On this page
- What is Tacrolimus?
- How do I take Tacrolimus?
- Should I take Tacrolimus on the day that I have a clinic appointment?
- Does Tacrolimus have any side effects?
- Can I still be vaccinated?
- Is it safe to be in the sun?
- Is it safe to become pregnant while I am taking Tacrolimus?
- Can I take other medicines while I am taking Tacrolimus?
- Supply of Tacrolimus
- Who can I contact for further information or advice?
What is Tacrolimus?
Tacrolimus is a drug used to suppress the immune system and prevent it from rejecting the transplanted kidney. The dose is worked out according to your body weight. It will be adjusted depending on the drug levels in your blood.
There are several different versions of Tacrolimus. It will be prescribed for you by its trade name (for example, Adoport, Prograf or Advagraf) and it’s important the same brand is continued unless advised to change by the doctor or nurse in transplant clinic.
How do I take Tacrolimus?
Tacrolimus should be taken at approximately 10am and 10pm. You will be given more information by your healthcare professional.
It should be taken on an empty stomach. You should not eat anything for about one hour before and two hours after you take it.
Tacrolimus should not be taken with grapefruit (either the fruit or the juice) as this affects its absorption.
Should I take Tacrolimus on the day that I have a clinic appointment?
On the day that you attend your clinic you should not take your morning dose, but bring it with you to take after you have had your blood test. This is to make sure that the blood sample is taken approximately 12 hours after the last dose. This allows the drug concentration to be accurately measured.
Does Tacrolimus have any side effects?
There are several possible side effects that you may notice and these might particularly occur in the early weeks after the transplant when the doses and the level aimed are higher. However many people do NOT experience any side effects.
Side effects include:
- Tremor or pins and needles in the hands or feet
- Tacrolimus may affect the breakdown of glucose by the body. This makes your blood sugar too high and in some patients causes permanent diabetes. If this occurs you may need to have tablets or insulin injections to control the blood sugar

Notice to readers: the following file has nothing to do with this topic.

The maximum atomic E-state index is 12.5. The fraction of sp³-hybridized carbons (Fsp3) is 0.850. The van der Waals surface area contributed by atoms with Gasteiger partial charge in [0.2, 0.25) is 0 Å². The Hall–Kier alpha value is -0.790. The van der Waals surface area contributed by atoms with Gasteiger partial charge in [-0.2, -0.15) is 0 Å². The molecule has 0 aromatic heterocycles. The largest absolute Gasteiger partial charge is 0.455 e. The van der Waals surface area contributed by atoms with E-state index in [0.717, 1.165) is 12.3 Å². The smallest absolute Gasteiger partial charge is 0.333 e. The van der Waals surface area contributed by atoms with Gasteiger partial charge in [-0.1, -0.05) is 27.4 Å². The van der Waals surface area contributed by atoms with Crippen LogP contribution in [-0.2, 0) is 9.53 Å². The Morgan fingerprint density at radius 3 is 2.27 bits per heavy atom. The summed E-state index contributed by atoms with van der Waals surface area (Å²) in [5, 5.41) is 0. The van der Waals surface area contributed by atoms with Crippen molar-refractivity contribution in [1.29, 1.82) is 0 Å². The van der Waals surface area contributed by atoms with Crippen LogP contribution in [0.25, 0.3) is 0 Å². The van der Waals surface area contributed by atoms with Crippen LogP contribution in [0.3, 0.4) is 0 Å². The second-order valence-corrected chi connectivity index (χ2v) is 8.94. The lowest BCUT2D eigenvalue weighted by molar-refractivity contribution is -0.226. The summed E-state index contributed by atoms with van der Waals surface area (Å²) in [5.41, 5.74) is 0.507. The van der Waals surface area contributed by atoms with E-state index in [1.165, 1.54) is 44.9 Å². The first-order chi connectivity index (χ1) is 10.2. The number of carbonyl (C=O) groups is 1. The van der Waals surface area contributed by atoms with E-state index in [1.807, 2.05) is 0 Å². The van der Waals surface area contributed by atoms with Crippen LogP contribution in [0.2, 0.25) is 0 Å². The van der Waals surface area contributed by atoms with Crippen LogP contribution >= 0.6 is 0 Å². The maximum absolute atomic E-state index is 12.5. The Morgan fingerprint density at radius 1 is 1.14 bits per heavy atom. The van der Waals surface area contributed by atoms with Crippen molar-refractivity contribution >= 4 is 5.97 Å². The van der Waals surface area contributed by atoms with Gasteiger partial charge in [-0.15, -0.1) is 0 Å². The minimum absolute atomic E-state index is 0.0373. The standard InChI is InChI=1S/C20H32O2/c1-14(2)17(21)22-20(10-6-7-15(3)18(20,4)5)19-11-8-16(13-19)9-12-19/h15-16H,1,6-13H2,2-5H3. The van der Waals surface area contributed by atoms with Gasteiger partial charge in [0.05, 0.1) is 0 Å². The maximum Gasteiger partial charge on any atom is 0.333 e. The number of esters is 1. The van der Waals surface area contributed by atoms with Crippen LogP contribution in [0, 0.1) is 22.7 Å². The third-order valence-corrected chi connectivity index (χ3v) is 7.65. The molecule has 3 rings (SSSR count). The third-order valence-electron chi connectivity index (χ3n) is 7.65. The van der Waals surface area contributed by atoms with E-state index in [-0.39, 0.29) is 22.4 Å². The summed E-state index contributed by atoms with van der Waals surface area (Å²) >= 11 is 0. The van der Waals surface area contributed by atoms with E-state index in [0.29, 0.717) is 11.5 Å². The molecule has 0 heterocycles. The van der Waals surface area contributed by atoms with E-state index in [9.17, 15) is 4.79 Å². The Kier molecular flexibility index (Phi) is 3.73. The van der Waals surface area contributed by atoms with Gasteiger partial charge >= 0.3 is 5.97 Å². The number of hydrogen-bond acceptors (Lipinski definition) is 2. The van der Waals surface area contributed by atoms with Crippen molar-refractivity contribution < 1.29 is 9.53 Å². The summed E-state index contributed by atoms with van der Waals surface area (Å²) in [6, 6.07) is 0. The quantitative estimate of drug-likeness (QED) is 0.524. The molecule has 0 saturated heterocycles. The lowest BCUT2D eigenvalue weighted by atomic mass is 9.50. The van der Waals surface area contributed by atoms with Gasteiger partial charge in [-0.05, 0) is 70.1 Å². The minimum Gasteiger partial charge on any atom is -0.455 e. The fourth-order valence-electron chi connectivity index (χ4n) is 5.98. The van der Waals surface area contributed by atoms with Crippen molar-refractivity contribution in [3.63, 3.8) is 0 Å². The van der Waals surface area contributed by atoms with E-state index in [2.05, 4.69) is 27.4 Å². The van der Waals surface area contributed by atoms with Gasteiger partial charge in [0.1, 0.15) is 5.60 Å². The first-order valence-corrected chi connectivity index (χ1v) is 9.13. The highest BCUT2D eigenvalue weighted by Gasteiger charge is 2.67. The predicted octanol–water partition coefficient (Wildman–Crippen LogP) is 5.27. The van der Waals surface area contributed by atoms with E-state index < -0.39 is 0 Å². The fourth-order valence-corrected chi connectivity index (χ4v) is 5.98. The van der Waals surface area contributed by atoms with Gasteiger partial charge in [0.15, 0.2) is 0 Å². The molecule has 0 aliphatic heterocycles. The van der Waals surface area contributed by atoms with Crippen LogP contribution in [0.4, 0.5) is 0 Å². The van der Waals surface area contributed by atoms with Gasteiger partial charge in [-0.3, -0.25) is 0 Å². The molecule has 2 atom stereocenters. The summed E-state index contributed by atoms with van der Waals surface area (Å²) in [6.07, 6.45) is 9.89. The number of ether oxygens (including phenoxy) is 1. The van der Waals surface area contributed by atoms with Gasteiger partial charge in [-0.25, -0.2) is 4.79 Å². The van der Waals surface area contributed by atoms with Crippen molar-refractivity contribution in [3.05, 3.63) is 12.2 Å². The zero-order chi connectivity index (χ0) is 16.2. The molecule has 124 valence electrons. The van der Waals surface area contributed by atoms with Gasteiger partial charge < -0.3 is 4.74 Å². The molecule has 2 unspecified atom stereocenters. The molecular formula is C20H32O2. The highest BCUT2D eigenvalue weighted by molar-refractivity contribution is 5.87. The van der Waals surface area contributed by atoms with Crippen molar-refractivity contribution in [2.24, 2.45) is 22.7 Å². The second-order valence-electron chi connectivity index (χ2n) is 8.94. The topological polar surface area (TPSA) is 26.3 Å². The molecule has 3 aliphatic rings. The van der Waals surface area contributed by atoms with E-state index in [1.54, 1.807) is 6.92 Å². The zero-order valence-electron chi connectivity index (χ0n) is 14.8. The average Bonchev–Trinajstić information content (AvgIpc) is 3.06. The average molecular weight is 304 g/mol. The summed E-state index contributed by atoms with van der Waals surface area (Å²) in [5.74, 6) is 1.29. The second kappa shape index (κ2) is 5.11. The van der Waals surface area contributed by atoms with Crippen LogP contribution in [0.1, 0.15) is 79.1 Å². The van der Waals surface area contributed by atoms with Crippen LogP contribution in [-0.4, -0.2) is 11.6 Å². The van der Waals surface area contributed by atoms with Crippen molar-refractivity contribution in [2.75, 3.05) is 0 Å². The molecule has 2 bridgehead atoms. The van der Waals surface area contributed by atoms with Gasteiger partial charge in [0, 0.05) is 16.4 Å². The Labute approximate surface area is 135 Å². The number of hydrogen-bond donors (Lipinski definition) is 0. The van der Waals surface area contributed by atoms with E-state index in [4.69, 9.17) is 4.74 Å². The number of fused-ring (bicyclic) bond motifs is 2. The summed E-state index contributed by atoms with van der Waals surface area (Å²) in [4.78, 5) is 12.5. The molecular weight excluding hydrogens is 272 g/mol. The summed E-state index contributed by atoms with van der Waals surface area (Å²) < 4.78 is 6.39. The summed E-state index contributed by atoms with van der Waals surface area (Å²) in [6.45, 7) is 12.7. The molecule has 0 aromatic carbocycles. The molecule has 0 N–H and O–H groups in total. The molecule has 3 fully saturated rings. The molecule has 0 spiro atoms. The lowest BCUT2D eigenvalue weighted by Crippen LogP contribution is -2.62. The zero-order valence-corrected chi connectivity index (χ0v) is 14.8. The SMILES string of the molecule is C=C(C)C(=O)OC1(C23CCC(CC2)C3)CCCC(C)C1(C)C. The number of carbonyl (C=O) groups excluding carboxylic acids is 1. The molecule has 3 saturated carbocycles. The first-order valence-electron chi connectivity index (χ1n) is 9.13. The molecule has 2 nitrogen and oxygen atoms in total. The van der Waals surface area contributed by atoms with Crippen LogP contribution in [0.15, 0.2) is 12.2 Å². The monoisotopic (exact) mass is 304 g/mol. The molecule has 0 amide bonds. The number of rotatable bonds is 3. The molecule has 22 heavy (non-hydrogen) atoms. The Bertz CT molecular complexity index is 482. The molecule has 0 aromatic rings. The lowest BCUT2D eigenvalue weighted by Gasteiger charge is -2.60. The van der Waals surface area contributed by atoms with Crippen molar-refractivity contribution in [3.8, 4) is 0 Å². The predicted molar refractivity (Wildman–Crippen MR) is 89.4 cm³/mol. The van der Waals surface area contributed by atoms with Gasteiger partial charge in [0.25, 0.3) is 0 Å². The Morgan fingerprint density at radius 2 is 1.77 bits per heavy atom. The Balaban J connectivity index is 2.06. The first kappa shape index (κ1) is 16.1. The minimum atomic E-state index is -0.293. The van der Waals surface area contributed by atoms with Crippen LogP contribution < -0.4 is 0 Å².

- Raised blood cholesterol
- Poor appetite or feeling sick
- Constipation or trapped wind
- Insomnia (difficulty in sleeping), vivid dreams/ nightmares/ hallucinations
- Hair loss
- Absorption of the contraceptive pill is affected by Tacrolimus so you should discuss this with the renal doctor
- Increased risk of infection: if you develop ‘flu-like symptoms, cough, sore throat, or a high temperature contact the renal team promptly.
It is important to tell your doctor of any side effects or unusual symptoms that you are experiencing. These may indicate that your blood concentrations of Tacrolimus are too high and the dose may need to be changed.
If you take Tacrolimus, you may be more at risk of getting infection.
If you come into skin contact with someone with chickenpox or shingles, or if you develop chickenpox or shingles, you need to contact your doctor immediately.
Can I still be vaccinated?
Some vaccines contain a live form of the virus. These are called live vaccines. If you are taking Tacrolimus, you cannot have live vaccines.
Please talk to the renal team or your doctor if you are not sure about this.
It is still important to get the following:
- Flu vaccine: recommended
- Covid-19 vaccine: recommended
- Pneumovax: recommended
- Shingles vaccine (Shingrix): make sure that you get the NON LIVE formulation
Is it safe to be in the sun?
Limit the amount of time you spend in the sunlight and avoid exposure to ultraviolet (UV) light such as tanning machines. Wear protective clothing and use a sunscreen with a high sun protective factor (SPF).
Is it safe to become pregnant while I am taking Tacrolimus?
You should not plan a pregnancy if you are on Tacrolimus and should use effective contraception if sexually active. If you wish to become pregnant this must be discussed with your renal doctor.
Can I take other medicines while I am taking Tacrolimus?
Before starting any other medication or buying any over the counter (OTC) and herbal medicines you should discuss this with your doctors or pharmacist.
Supply of Tacrolimus
Tacrolimus is a hospital-only medication, so it will be delivered to your house either via the Trust community pharmacy (Pharm@Sea) or a homecare company called Polarspeed. Tacrolimus will NOT be supplied by your GP and local community pharmacy.
Who can I contact for further information or advice?
If you have any queries or you have had a blood test done please inform the Renal Post-Transplant Nurses. If no one is answering the phone please leave a message and we will return the call.